Friday, May 26, 2017



Love Song to a Blue God by Sophie Strand
(Oread Press, 2017)

It is for the most part as unacceptable to do your thinking in book reviews as it is to review books that make you think. Woe to those zombies who would find a book like Sophie Strand’s debut collection of poetry, “Love Song to a Blue God.” It keeps me awake: attracts my attentions; thoughts and parallels coalesce around it; it wakes me, and the world that was dead wakes with it. So, she’ll speak, and I’ll give running commentary.

from This Word Has One Language

Mid-July, a lightning storm temporarily
overcomes the grid; the valley goes back
to its original ink and the night fills in the
spaces left behind by street lights.
Stepping into the backyard, the house behind
me disappears. Easier to remember now
that I am a pointillism of other worlds:
piece of matter that rubs against
dust in order to exchange the electricity
that holds together a skin, ecology,
body too vast to ever understand.

As my vision adjusts to night, the limits
of sensation imposed by light dissolve.
My touch is just one small signal alongside
the pressure of sleeping deer deep
in the wood, frog songs pulsing through
the marsh, stretched bones of the ancient
oak tree, the water in the quarry.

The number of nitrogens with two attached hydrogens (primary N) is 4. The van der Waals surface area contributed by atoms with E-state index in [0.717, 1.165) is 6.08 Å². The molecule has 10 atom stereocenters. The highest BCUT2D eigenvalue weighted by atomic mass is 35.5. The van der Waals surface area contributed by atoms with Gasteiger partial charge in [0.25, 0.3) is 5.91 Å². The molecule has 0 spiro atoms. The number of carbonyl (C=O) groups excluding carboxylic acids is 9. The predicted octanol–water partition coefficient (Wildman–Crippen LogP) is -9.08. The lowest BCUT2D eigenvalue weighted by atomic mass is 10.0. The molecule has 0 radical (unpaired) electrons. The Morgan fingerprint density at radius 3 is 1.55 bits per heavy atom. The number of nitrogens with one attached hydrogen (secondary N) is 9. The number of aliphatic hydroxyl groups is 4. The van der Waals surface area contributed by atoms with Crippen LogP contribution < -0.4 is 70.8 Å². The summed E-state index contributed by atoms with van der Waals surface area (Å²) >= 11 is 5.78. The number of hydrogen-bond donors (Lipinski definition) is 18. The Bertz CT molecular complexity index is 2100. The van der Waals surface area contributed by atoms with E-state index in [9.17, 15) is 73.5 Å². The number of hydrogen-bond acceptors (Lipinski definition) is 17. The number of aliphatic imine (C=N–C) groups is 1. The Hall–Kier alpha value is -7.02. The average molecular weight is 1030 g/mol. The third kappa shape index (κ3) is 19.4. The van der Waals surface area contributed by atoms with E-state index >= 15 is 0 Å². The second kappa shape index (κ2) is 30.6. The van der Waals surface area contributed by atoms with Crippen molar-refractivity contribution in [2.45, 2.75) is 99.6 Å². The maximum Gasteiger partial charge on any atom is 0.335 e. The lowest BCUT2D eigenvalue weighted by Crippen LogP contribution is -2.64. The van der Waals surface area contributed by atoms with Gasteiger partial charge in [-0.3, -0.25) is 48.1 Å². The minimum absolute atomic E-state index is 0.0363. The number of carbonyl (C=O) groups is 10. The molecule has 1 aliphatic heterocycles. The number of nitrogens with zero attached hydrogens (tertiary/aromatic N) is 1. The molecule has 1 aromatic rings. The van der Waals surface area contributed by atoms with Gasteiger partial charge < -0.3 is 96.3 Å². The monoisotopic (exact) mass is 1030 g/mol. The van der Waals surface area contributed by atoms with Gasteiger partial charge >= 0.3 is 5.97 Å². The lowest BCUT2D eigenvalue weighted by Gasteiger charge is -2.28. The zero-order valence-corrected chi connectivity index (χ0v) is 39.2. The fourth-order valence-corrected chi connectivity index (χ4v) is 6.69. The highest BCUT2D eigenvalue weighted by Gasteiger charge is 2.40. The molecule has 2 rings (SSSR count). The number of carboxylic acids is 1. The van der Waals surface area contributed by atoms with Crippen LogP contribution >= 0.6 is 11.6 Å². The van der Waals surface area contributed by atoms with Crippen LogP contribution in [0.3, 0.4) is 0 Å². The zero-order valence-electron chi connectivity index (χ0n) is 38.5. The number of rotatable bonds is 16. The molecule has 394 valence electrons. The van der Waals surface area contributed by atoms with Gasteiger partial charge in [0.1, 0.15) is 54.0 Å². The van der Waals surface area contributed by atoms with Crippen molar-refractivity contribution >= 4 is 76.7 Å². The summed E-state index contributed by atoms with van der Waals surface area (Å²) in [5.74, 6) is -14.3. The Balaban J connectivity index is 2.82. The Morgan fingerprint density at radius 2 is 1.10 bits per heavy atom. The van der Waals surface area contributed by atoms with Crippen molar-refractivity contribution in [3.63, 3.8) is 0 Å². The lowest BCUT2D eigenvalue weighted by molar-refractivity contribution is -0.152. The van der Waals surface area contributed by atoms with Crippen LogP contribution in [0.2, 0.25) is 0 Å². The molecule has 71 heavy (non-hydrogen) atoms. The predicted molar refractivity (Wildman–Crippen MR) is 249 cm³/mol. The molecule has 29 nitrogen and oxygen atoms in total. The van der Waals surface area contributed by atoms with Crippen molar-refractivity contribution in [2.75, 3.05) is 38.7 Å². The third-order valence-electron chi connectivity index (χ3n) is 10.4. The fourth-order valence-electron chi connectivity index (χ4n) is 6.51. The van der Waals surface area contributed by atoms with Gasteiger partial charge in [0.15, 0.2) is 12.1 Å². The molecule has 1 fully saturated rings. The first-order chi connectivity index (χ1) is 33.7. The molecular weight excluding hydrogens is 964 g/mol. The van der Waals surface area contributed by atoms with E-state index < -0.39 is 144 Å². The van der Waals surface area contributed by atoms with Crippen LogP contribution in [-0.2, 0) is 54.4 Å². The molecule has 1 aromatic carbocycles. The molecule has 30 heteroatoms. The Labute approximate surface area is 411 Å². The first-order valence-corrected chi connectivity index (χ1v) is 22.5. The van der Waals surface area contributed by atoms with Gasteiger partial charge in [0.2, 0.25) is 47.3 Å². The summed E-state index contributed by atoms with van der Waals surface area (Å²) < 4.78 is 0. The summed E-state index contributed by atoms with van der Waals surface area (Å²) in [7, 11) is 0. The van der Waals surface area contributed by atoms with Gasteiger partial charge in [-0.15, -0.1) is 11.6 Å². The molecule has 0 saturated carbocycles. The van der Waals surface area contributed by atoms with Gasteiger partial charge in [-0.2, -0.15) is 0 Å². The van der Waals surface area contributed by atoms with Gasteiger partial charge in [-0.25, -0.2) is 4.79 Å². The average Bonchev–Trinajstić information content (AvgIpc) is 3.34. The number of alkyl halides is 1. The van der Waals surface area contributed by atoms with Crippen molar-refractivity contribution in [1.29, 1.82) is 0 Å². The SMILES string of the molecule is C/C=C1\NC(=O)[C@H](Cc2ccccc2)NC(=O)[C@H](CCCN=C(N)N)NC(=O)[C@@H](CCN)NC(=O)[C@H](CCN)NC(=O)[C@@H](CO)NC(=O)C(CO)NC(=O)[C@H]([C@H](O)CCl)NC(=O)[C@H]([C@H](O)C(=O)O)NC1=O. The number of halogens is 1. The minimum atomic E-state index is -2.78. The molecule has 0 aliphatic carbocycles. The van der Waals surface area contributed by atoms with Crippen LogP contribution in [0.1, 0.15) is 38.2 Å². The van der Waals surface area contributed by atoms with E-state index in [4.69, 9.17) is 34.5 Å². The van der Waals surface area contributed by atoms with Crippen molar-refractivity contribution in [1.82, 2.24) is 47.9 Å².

Each time I blink I am seeing the sky
through another eye. Sometimes I see the eye.

Did I know, before I was born, how long
it would take to ask this question?

Several of the poems herein are about, or from within the personage of Joan of Arc. Joan serves as an emblem for transcendent non-identity (or nascent pan-identity) throughout Strand’s work: what in Macgregor Mathers' great introduction to the Kabbalah Denudata of Christian Knorr von Rosenroth is called “negative existence.” Strand is not concerning herself here with Kabbalah qua Kabbalah, but we find the structures of Kabbalistic thought as they are part of the harmonious evolution of the history of magic (not to mention any more speculative reasons why these notions might be found in our heads). Mathers writes:

“[…]negative existence bears hidden in itself, positive life; for in the limitless depths of the abyss of its negativity lies hidden the power of standing forth from itself, the power of projecting the scintilla of the thought unto the outer, the power of re−involving the syntagma into the inner. Thus shrouded and veiled is the absorbed intensity in the centreless whirl of the vastness of expansion. […]

But between two ideas so different as those of negative and positive existence a certain nexus, or connecting−link, is required, and hence we arrive at the form which is called potential existence, which while more nearly approaching positive existence, will still scarcely admit of clear definition. It is existence in its possible form. For example, in a seed, the tree which may spring from it is hidden; it is in a condition of potential existence; is there; but it will not admit of definition. How much less, then, will those seeds which that tree in its turn may yield. But these latter are in a condition which, while it is somewhat analogous to potential existence, is in hardly so advanced a stage; that is, they are negatively existent.”

Here’s the entirety of the poem, “Everyday Oracular.”

Everyday Oracular

My tarot cards never warn against revelation. They slump